Food Plot "Maze" Idea

Discussion in 'Whitetail Management' started by corygnc, Jul 6, 2009.

  1. corygnc

    corygnc New Member

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    Was reading on the QDMA forum about Tony Lapratt and Ed Spin.... on how they recommend createing mazes in their food plots and properties so that the bucks have to spend more time on your property visually checking each food plot pocket verses checking one large food plot and moving on. I see the key is keeping the deer on your property and making them spend as much time as possible there.

    My farmer bales the corn stalks into round bales and I was thinking that these round bales stacked in rows in the food plots would work for helping create these mazes (pockets). Would help create funnels too.

    Good or bad idea?
     
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  3. Liv4Rut

    Liv4Rut Active Member

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    I haven't seen the article so maybe I am not following it completely but I believe a buck would spend no more time visually looking. They can simply walk downwind of any foodplot and know whether or not there is a doe in heat nearby or has entered the field. I have watched many bucks cruise right by fields loaded with does and not even take a second look at them. I have also watched them single out one doe out of a group of a dozen before he gets to the group. Its amazing. It seems like a lot of the young bucks see a doe and run over there and check her out, but I haven't seen any truly big ones acting that foolish.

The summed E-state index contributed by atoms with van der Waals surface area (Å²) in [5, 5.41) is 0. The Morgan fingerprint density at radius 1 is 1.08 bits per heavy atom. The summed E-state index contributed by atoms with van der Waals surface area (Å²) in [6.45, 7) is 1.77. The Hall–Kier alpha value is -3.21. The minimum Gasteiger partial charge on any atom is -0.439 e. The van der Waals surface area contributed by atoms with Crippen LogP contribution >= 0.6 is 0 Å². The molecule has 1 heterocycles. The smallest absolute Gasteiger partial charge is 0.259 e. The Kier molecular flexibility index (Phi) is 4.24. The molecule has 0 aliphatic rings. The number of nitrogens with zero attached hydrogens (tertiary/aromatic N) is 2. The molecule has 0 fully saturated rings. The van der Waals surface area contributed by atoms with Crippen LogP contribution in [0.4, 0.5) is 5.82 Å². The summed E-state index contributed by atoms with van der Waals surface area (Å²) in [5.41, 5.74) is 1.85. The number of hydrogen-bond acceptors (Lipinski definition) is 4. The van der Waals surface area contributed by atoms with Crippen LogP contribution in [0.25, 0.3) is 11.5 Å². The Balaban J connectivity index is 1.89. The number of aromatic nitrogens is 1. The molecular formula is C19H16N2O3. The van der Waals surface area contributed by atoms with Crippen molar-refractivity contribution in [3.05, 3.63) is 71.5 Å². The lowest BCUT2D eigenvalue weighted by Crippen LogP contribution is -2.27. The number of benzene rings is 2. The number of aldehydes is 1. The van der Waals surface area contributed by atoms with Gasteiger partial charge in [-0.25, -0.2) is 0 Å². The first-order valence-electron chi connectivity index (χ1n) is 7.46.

4. corygnc

    corygnc New Member

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    If the buck enters the foodplot upwind he will have to travel thru the foodplot or circle it to see if there are any does. This could cause him some extra time on our parcel verses our neighboring parcels and lessen his chances of getting shot on the neighboring parcels. I think the idea is to "try" to keep them as much on our properties as possible. Makes sense as the wind can change directions daily.
     
  5. dbltree

    dbltree Super Moderator

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    Liv4Rut is right on! What Tony and Ed advocate is fine but in reality mature bucks waster absoultely no time "looking", they use their noses to circle my farms, well away from food plots.

    They check doe runways and only pursue if they can smell what they are looking for.

    Secondly mature bucks are largely nocturnal and extremely unlikely to be caught in any open areas in daylight hours and my trail cameras verify this.

    The stay well away from areas of lots of activity and follow subtle exterior cover areas.

    Tony and Ed have some good ideas but they live in a state where 95% of bucks are killed their first year of life so their experience with truely mature bucks is very limited.

    I like to create travle corridors using shrubs, switchgrass, egyptian wheat, etc. that give deer a hidden but easy path to follow but "hiding" food plots has never proven helpful to me unless the plot is exposed to roads or people activity.

    I plant them in "hidden/safe" areas in the first place.

    Food plots aside, I have learned a tremendous amount of information by moving trail cams to out of the way little used runways and then followed suit with my tree stands.

    Mature bucks have very different habits and the only way you can learn about those habits is to...hunt where they live and watch and learn.

    It seems odd that advice would come from people living in a state where mature bucks are as rare as hens teeth.....;)
     
  6. Daver

    Daver PMA Member

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    I'll agree with this too...